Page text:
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Predicting Liner Wear in a SAG Mill using Rocky DEM coupled with ANSYS CFD
Dec06

Predicting Liner Wear in a SAG Mill using Rocky DEM coupled with ANSYS CFD

LEAP will be in Melbourne at the 2nd Int'l Symposium on Computational Particle Technology to showcase exciting new modelling work that has been completed recently using Rocky DEM and ANSYS CFD to predict liner wear in a semi-autonomous grinding (SAG) mill, using ANSYS CFD to model the effects of slurry flow within the mill on liner wear and particle breakage.

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Recent advances in Multiphase Flow Modelling
Nov10

Recent advances in Multiphase Flow Modelling

What's changed in the world of multiphase flow modelling in the past 2-3 years? As always, an understanding of the physics of the system that you are modelling remains the number one priority, however, a number of new developments will help you address a wider range of multiphase flows and in a faster and more effective way.

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Solving Complex Combustion Challenges with CFD
Oct20

Solving Complex Combustion Challenges with CFD

Combustion technology underpins almost every facet of our modern life, from electricity generation to industrial heaters/furnaces through to automotive engines. Increasing social and economic pressure to minimise energy use and reduce pollution is driving the use of CFD to improve the efficiency of combustion processes.

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Using CFD to enhance your mixing process and drive down costs
Sep04

Using CFD to enhance your mixing process and drive down costs

Mixing processes are critical to a wide range of industrial applications across the the paint, food, pharmaceutical, minerals and water treatment industries. CFD is becoming fundamental to the successful operation of mixing processes including clarification, cell culture growth, fermentation, polymerization and blending.

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Tips & Tricks: How to interpret results for multiphase & porous domains using true velocity and superficial velocity
Nov22

Tips & Tricks: How to interpret results for multiphase & porous domains using true velocity and superficial velocity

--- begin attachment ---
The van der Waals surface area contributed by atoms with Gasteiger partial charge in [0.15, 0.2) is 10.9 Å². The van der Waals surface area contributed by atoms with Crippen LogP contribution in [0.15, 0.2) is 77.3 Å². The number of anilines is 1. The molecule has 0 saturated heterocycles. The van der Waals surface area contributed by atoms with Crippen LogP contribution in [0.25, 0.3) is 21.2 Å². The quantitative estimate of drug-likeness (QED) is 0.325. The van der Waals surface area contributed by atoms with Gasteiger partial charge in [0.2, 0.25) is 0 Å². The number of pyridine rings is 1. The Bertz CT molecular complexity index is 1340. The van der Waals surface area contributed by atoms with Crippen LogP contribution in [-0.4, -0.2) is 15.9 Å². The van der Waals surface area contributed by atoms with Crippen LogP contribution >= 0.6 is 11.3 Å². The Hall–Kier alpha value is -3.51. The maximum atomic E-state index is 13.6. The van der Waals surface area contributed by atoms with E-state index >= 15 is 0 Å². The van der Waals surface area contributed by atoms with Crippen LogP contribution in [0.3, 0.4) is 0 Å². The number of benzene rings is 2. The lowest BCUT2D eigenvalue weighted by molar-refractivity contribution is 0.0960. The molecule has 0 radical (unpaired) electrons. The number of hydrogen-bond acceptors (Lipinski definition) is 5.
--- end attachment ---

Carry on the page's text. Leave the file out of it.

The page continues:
A commonly asked question is: What is Superficial Velocity and when do I use it?   If a fluid flows through a region that is occupied by either fixed structures (a porous region, pipe rack, catalyst bed, etc...), or shares the channel with other fluids (e.g. gas-liquid flow), there are two ways to describe the fluid velocity.   The first is to use the "True Velocity" which is the actual velocity of the fluid particles. This velocity will vary with location in the porous matrix. This is the velocity you would measure experimentally if you focused on a small region of fluid.   The second is the "Superficial Velocity", which is the velocity the fluid would have if it were flowing through the same domain without any obstructions. This is a very useful quantity as in incompressible flow it is conserved regardless of the variation of the porosity. Therefore, even at a boundary between a porous region and continuous fluid the superficial velocity is unchanged, whereas the true velocity must increase in the porous region so that mass is conserved.   These two velocities are easily related via , where Vs is the superficial velocity, Vtrue is the true velocity and  ε is the porosity (the local fraction of the volume occupied by the fluid).   If you study multiphase flows you will certainly encounter superficial velocity as it is used to characterise a flow system. Using superficial velocity has the benefit that it is conserved (for an incompressible flow with no phase change) regardless of the complexity of the flow regime, e.g. if the flow regime changes from bubbly to slug flow, the superficial velocity stays constant even though the local velocity varies. Maps plotting the gas superficial velocity on one axis and liquid superficial velocity on the other  are known as regime maps and are used to define the boundary between different regimes.  When visualising the results of multiphase flow simulations, ANSYS CFD-Post will automatically give the user the choice of plotting either Superficial Velocity or (True) Velocity variables.   The use of a superficial velocity is also often encountered when dealing with pressure drop correlations for porous regions, be it a true porosity or a porosity used to represent flow obstructions.  An experimentalist can use either superficial or true velocities to characterise their system, but when reviewing experimental data it is worth knowing that it is more common to use superficial velocity as this can be measured outside of the porous region.   Consider Darcy's law for slow flow (negligible inertia) in a porous medium, which relates the volumetric flow through a given face to the pressure drop via  where...

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